National Park Service, Interior.
Notice is here given in accordance with the Native American Graves Protection and Repatriation Act (NAGPRA), 25 U.S.C. 3003, of the completion of an inventory of human remains in the possession of the Pierce College District, Lakewood, WA. The human remains were removed from site 45-PI-07, also known as the Purdy 1 site, at Carr Inlet, Pierce County, WA.
This notice is published as part of the National Park Service's administrative responsibilities under NAGPRA, 25 U.S.C. 3003 (d)(3). The determinations in this notice are the sole responsibility of the museum, institution, or Federal agency that has control of the Native American human remains. The National Park Service is not responsible for the determinations in this notice.
A detailed assessment of the human remains was made by Pierce College professional staff in consultation with representatives of the Puyallup Tribe of the Puyallup Reservation, Washington.
Between April 1975 and August 1976, the human remains of a number of Native American individuals were removed from site 45-PI-07, also known as the Purdy 1 site, at Carr Inlet, Pierce County, WA, by a Pierce College instructor, Dale McGinnis, and James Forrest, a Pierce College student. The human remains were initially brought to Fort Steilacoom Community College, now called Pierce College, for storage. At an unknown date, the human remains of an unknown number of individuals were re-interred by representatives of local Indian tribes and First Nations. In 1978, the human remains of a minimum of 29 individuals were transferred to the care of Mr. Forrest. In 2006, Mr. Forrest transferred the human remains to Pierce College. No known individuals were identified. No associated funerary objects are present.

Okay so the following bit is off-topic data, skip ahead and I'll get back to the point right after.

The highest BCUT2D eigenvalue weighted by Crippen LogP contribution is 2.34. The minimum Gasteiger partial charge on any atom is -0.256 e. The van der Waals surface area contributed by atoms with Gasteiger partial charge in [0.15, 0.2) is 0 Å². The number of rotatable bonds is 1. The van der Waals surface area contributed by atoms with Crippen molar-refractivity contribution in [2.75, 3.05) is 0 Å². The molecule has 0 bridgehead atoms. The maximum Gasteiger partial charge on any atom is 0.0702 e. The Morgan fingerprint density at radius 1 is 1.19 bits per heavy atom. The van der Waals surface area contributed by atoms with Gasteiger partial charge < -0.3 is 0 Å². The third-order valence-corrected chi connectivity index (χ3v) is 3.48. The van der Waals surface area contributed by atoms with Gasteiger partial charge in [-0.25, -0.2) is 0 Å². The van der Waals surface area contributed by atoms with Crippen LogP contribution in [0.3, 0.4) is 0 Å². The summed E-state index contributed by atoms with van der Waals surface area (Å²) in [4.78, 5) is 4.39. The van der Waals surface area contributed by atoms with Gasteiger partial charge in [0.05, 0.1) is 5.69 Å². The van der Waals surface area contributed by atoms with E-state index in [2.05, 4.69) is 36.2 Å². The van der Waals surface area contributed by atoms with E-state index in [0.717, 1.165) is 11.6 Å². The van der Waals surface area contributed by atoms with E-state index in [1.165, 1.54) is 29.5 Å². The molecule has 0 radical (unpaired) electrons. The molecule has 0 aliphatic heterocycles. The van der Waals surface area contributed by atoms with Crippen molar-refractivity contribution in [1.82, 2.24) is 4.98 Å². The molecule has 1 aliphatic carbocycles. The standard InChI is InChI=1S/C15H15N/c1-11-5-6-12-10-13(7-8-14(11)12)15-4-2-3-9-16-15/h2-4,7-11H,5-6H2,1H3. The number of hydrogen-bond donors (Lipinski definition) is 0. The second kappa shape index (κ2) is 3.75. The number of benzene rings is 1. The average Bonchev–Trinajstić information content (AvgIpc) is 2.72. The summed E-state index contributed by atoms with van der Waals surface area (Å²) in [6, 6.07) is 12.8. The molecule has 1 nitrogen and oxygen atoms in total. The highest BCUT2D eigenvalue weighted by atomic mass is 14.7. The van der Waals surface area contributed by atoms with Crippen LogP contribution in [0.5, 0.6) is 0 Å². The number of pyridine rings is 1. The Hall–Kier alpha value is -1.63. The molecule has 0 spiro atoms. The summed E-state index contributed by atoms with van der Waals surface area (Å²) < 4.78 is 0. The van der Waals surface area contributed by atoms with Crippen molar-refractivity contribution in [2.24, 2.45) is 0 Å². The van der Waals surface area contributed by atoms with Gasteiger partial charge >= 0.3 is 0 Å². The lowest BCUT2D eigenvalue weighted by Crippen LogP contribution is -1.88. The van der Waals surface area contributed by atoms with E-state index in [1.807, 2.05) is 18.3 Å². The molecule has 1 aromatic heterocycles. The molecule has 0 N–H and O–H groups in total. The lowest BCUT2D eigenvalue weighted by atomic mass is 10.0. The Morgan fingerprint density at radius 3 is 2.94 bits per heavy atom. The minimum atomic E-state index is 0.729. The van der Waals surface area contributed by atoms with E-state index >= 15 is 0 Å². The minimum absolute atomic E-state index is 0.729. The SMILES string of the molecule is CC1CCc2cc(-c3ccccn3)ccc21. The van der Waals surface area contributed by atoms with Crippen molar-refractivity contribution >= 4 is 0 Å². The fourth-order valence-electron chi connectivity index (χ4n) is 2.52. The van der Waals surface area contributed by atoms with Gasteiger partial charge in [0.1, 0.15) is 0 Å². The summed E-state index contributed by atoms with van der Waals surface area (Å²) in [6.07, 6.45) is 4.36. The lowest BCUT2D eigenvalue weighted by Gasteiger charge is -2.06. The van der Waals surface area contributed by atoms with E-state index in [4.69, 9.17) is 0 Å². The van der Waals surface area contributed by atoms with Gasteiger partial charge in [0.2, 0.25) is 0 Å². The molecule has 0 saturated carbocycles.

Site 45-PI-07 is a shell mound measuring 5 feet high, 30 feet wide, and 120 feet long. Osteological and archeological analysis indicate that the human remains removed from site 45-PI-07 are of Native American ancestry, based on the presence of extreme degrees of dental ware, marked shoveling of the exposed permanent incisors, blunt nasal sills, rounded chins, squatting facets on the talus, and their flex-kneed burial position, and site context. Archeological materials recovered from the site indicate a wide range of use during the prehistoric and historic periods. Site 45-PI-07 is located within the area long occupied by the Shotlemamish, a Southern Lushootseed speaking group. Start Printed Page 67635Descendants of the Shotlemamish are members of the Puyallup Tribe of the Puyallup Reservation, Washington.
Officials of the Pierce College District have determined that, pursuant to 25 U.S.C. 3001 (9-10), the human remains described above represent the physical remains of 29 individuals of Native American ancestry. Officials of the Pierce College District also have determined that, pursuant to 25 U.S.C. 3001 (2), there is a relationship of shared group identity that can be reasonably traced between the Native American human remains and the Puyallup Tribe of the Puyallup Reservation, Washington.
Representatives of any other Indian tribe that believes itself to be culturally affiliated with the human remains should contact Chris MacKersie, District Director of Safety & Security and the Assistant Director of Facilities, Pierce College District, 9401 Farwest Drive SW, Lakewood, WA 98498, (253) 912-3655 December 22, 2006. Repatriation of the human remains to the Puyallup Tribe of the Puyallup Reservation, Washington may proceed after that date if no additional claimants come forward.
Pierce College District is responsible for notifying the Puyallup Tribe of the Puyallup Reservation, Washington that this notice has been published.Start Signature
Dated: October 26, 2006.
Manager, National NAGPRA Program.
[FR Doc. E6-19790 Filed 11-21-06; 8:45 am]
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